The basis of coming up with a security model for Internet of things (IoT) is on the understanding of the source of concern from the functionality modalities of Internet of Things. The functional modalities hereby refer to the different application environments where IoT are applicable, such as health, agriculture, retail, transport and communication, the environments both virtual and physical as well as many other potential areas of application depending on classifications employed at the point of discussions at hand.

Given also the possibilities that IoT have, to extend beyond present applications , especially enabled by emerging technologies in mobile and wireless computing, the scope of concerns from such a web of connectivity, should not be focused in defined areas but should have a broader scope.

The paper handles this issue in the following order:
  1. A world with IoT in place
  2. Problems with the situation
  3. Where should security start – the modalities involved – Lampson’s Access Matrix
  4. Augmented Approach Model for IoT Security – theoretical design

AAM is a good place to start, however, area that will require further research is the way the interaction between the augmented IoT applications can be controlled, because the code from numerous and possibly untrusted users and applications will be placed in the same security domain, which raises security and integrity concerns.

IoT Security is a vast topic, and this is just tip of the iceberg, with lot of nuances still unknown to us. I shall be writing more about this topic. There is no doubt in the potential of IoT in our lives, and it is going to be one of humanity’s biggest creations in this century. For us to realise its true potential, we must learn from our mistakes from the last two decades of developing software without considering security as a design principle; the numerous Cyber Security Breaches in the recent times and Incident Reports are indicators of the impact of this lack of augmented approach. But the repercussions of security compromises in IoT technologies can be far reaching, as IoT touches various levels of our social, economic and political lives.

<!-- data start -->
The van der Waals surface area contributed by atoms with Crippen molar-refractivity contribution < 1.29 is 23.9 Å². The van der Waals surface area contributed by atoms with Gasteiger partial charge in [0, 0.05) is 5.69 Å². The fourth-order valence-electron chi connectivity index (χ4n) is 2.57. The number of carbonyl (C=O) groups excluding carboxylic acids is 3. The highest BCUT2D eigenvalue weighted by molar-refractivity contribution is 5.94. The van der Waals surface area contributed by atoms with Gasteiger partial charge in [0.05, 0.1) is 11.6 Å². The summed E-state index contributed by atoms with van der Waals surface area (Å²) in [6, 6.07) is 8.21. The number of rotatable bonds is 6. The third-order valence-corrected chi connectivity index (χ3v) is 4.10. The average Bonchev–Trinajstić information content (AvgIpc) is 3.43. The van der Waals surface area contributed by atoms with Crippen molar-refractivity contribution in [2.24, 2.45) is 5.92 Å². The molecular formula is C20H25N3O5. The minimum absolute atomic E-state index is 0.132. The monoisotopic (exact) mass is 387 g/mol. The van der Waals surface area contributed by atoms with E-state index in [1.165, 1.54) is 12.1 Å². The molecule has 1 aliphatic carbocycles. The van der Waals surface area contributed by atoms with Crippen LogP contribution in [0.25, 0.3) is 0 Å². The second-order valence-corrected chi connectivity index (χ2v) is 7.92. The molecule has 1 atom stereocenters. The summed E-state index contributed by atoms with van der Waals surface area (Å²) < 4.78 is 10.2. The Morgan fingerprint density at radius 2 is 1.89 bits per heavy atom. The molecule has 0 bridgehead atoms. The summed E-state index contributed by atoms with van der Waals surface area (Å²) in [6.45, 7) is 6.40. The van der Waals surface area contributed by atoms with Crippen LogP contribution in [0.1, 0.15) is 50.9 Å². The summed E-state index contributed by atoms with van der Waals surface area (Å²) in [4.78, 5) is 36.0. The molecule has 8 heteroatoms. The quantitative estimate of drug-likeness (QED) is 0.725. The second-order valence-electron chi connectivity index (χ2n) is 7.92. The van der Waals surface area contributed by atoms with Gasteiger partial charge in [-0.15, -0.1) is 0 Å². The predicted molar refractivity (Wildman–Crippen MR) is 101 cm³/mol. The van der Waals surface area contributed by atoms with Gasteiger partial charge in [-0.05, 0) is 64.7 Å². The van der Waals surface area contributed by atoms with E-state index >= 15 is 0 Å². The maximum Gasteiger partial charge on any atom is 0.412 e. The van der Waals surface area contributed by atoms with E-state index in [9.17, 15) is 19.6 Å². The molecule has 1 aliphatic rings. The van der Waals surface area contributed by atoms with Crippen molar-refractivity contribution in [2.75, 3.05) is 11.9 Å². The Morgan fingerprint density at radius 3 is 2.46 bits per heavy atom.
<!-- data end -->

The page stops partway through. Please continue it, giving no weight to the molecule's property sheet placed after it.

Here is a picture showing one such scenario (Image source: http://spectrum.ieee.org/)

IoT: We can’t hide

IoT is the future of technology beyond 2020, and its one of key tools to realize United Nations Millennium Development Goals, and building security principles into IoT technologies is going to be instrumental to its use to humanity.

Further Reading:

Title Image courtesy: http://www.cmswire.com

Microsoft to end Patch Tuesday fixes

Microsoft to end Patch Tuesday fixes

Microsoft recently showed, during their Ignite 2015 conference, some of the new security mechanisms embedded in Windows 10, which also means a change in the software update cycles, reports @iainthomson with The Register.

Terry Myerson, Head of Windows Operating System division, took a shot at Google’s approach (or lack of) in his keynote last week:

Google takes no responsibility to update customer devices, and refuses to take responsibility to update their devices, leaving end users and businesses increasingly exposed every day they use an Android device.

Google ships a big pile of [pause for effect] code, with no commitment to update your device.

The article reports:

Myerson promised that with the new version of Windows, Microsoft will release security updates to PCs, tablets and phones 24/7, as well as pushing other software “innovations,” effectively putting an end to the need for a Patch Tuesday once a month.

And,

On the data protection side, Brad Anderson, veep of enterprise client and mobility, showed off a new feature in preview builds today: Microsoft’s Advanced Threat Analytics (ATA). This tries to sense the presence of malware in a network, and locks down apps to prevent sensitive data being copied within a device…

Using Azure, administrators can choose to embed metadata in files so that managers can see who read what document, when, and where from. If a particular user is trying to access files they shouldn’t, an alert system will let the IT manager know.

Well, controls like these have been around for sometime, but most of them implemented through third party products, but its interesting to see Microsoft building these capabilities within the Operating system itself.

Microsoft’s decision to release patches whenever they are ready or available, is definitely a move in the right direction, and is in line with what Apple has been doing with Mac OS for quite sometime.

Title Image Courtesy: blog.kaspersky.com